AQUASCO, Md. – Earlier this week, GenOn Holdings filed for deactivation of their two coal-fired power units at the Chalk Point Generating Station. The filing formally initiates the retirement process and establishes the retirement date for the two units on June 1, 2021. The announcement comes as GenOn’s Dickerson coal plant prepares to retire today. Chalk Point is one of six large power plants in Maryland that entered 2020 still burning expensive, climate-polluting coal and facing the unviability of fossil fuels in Maryland’s clean energy future leaving workers with uncertainty.
In 2019, Maryland’s six coal plants generated less than 10% of the electricity sold in the state but emitted over half of the climate-disrupting carbon dioxide from in-state power plants. The coal industry is in a precipitous decline in today’s energy market because outdated dirty fuels have been unable to compete with less costly and cleaner energy sources like wind and solar. The decline has been further accelerated by the urgent need to address toxic pollution, public health, and the existential threat of the climate crisis.
Despite the Chalk Point announcement, and GenOn’s closure of the coal-burning units at the Dickerson plant this month, Marylanders in Charles County will still have to contend with serious pollution from the GenOn-owned Morgantown coal plant. The Morgantown coal-fired power plant has faced a sharp decline in use, but its operation still harms Maryland’s air and water. GenOn, the out-of-state operator of these coal plants, has a history of failing to comply with environmental regulations and fighting against clean water protections.
The speed of the decline of the coal industry underscores the need for the state to develop a plan to support impacted communities and workers.
The Senior Campaign Representative of the Sierra Club’s Beyond Coal Campaign David Smedick released the following statement in response
“Today’s announcement is yet another indicator that the coal industry is quickly dwindling and being outcompeted by affordable clean renewable energy sources like wind and solar. The two coal units at Chalk Point have been operating and emitting toxic pollution for over 50 years using out-dated technology. Now, impacted workers and communities that have been subjected to the environmental and public health risks caused by these units have less than 11 months to prepare for this impact without robust full fossil fuel transition support programs in place, all during a global pandemic and economic crisis.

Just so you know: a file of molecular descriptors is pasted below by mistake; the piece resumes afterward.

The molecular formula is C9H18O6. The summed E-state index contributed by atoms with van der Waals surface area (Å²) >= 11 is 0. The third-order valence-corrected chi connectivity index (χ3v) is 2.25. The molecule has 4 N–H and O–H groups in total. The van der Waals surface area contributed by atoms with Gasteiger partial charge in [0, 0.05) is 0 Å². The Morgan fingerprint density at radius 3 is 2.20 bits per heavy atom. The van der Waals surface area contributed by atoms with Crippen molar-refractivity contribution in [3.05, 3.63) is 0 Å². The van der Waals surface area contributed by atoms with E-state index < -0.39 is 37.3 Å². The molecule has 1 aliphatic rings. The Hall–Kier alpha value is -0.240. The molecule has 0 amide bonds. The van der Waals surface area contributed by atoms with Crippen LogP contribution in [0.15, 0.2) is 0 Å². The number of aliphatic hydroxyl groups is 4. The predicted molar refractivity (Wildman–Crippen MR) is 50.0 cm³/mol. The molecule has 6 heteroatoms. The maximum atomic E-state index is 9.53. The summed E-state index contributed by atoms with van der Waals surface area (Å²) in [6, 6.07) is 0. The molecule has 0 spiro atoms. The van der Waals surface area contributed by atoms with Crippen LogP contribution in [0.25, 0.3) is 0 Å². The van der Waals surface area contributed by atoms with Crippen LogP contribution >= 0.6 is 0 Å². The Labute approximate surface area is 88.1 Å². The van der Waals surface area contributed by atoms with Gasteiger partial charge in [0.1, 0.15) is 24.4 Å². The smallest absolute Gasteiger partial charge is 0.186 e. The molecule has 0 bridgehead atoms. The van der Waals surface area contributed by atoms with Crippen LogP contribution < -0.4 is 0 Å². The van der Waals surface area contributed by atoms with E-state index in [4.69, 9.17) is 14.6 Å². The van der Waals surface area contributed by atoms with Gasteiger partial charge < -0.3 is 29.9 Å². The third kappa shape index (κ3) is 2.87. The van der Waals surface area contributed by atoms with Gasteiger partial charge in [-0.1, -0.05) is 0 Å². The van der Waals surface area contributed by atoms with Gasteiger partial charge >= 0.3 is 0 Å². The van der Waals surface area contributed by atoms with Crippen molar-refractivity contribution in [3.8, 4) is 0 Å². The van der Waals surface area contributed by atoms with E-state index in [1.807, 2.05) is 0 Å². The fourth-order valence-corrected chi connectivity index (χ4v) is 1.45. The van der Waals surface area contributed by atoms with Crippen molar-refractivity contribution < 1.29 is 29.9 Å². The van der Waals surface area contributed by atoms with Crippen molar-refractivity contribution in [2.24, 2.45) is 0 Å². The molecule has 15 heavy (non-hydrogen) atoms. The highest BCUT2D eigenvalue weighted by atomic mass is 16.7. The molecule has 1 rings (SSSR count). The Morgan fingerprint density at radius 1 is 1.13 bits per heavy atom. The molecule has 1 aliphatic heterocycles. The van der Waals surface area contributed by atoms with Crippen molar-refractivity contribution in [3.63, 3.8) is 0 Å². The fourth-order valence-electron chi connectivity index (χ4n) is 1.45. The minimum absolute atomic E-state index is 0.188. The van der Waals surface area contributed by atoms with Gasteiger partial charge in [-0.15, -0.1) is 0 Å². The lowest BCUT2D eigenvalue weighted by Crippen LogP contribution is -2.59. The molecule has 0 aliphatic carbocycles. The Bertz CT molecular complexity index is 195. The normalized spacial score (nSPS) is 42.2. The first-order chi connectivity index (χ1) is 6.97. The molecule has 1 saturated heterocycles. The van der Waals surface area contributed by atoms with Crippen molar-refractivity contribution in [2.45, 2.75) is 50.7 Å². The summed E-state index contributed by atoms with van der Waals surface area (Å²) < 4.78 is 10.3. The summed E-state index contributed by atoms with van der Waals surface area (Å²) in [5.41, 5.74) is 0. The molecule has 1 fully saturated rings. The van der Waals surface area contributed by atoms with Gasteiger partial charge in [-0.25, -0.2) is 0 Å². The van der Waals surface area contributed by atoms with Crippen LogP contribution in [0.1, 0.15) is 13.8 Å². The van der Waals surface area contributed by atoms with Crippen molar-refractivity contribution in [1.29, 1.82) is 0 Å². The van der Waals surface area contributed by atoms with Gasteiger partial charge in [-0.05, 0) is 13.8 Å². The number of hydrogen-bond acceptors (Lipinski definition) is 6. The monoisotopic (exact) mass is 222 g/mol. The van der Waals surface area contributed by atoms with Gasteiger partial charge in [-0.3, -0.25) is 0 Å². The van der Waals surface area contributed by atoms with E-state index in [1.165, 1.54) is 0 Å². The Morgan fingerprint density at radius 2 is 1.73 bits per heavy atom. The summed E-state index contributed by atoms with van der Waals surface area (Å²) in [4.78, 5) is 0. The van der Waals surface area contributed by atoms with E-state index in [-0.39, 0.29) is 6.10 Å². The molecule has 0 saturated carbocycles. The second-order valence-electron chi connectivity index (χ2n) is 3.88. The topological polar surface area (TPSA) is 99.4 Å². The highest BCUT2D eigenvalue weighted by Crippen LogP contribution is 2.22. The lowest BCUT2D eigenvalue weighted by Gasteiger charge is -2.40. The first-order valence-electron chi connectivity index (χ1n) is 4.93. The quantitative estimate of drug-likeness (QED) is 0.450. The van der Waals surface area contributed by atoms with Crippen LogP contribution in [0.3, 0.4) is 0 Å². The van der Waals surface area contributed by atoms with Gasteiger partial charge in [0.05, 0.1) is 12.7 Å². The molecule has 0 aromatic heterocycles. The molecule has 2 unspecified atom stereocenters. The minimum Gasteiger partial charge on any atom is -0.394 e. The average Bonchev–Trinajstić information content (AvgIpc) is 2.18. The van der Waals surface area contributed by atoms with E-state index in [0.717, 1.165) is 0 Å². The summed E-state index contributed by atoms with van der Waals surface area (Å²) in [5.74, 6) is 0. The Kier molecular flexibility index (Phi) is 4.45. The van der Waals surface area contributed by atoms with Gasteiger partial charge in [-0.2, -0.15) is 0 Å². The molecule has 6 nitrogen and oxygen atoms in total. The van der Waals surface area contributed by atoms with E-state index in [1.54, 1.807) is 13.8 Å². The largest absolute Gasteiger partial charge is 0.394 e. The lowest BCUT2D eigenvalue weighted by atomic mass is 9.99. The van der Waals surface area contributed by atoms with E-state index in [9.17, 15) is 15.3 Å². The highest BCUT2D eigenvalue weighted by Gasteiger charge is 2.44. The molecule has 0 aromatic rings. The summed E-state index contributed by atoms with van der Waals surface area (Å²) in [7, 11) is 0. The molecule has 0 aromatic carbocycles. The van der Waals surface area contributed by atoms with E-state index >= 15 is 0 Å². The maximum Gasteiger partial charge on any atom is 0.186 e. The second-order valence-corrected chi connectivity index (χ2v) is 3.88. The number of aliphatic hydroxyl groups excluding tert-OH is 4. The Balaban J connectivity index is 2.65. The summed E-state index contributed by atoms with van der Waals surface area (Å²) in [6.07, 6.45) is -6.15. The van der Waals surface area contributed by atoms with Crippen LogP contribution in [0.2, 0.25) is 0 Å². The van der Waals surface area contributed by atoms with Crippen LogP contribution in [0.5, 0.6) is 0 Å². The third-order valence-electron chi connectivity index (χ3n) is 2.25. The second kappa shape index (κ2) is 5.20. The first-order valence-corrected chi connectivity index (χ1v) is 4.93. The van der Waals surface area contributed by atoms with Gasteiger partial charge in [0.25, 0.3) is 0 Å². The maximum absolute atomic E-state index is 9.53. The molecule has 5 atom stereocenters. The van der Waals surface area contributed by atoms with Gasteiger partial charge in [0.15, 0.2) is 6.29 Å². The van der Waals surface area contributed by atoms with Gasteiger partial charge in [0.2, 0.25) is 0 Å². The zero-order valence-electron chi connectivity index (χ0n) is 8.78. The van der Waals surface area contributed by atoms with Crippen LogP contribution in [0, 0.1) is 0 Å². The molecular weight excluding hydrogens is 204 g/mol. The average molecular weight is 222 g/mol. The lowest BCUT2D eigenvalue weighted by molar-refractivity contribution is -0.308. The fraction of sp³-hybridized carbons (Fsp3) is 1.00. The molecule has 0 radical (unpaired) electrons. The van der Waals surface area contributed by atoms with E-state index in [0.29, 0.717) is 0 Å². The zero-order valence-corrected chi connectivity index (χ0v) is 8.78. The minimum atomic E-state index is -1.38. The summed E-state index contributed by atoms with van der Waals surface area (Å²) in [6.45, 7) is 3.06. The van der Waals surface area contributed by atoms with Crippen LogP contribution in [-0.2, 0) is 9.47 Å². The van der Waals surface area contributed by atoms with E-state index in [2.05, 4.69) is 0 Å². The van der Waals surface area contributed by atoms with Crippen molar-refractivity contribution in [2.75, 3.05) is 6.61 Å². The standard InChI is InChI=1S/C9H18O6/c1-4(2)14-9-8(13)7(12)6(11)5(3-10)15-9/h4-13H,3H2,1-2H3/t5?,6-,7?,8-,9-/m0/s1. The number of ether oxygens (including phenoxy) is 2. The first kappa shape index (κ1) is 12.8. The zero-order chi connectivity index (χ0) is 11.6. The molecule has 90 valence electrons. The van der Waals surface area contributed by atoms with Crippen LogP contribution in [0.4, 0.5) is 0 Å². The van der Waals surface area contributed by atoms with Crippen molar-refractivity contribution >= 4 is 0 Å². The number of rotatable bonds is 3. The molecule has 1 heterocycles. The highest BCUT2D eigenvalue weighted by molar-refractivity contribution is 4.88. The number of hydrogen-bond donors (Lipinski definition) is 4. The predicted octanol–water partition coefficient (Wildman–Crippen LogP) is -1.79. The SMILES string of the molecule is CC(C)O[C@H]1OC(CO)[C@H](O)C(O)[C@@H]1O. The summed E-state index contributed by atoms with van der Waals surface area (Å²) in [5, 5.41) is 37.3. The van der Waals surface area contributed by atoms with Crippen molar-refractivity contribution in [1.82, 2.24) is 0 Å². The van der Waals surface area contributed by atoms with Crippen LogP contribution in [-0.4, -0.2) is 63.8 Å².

“Maryland urgently needs a statewide, coordinated plan to manage the inevitable transition off of dirty coal to clean energy. We need our state elected officials to bring together front line community members, impacted workers, local advocates, and industry leaders to construct a plan that advances the state beyond coal while providing ample support to our most impacted workers and communities.”
Delegate Kumar Barve (D17), Chairman of the House Environment and Transportation Committee, released the following statement:
“The closing of the Dickerson and Chalk Points coal-fired power units are the latest in a long market trend away from burning dirty coal and towards efficient clean energy. While the decline of the industry is happening at a frenetic pace, some of these plants remain online and are still dumping heavy pollution in Maryland’s air. The time is now to pass legislation to break free of coal and incentivize cleaner resources while investing in creation of family supporting jobs in technologies like energy storage and grid upgrades. ”
Willie Flowers, President, NAACP Maryland State Conference, released the following statement:
“The closing of Chalk Point demonstrates the collective power of a community united. Many voices, including those of the NAACP, and other activists, were unified in demanding “a better way” to deliver clean energy to the State of Maryland. The NAACP Maryland State Conference, is working with industry and political leaders to take this monumental win to the next level. Our efforts to transition to renewable energy will continue as we launch our Maryland Solar Equity Initiative 2020. We hope Marylanders will support us as we partner with civic, corporate and the legislature to provide job training and placement, homeowner education, and legislative guidance to spread the good word about renewable energy. These plant closings validate our efforts and inspire us to continue doing what we do. ”
Senator Brian Feldman (D15), Vice-Chairman of the Senate Finance Committee, released the following statement: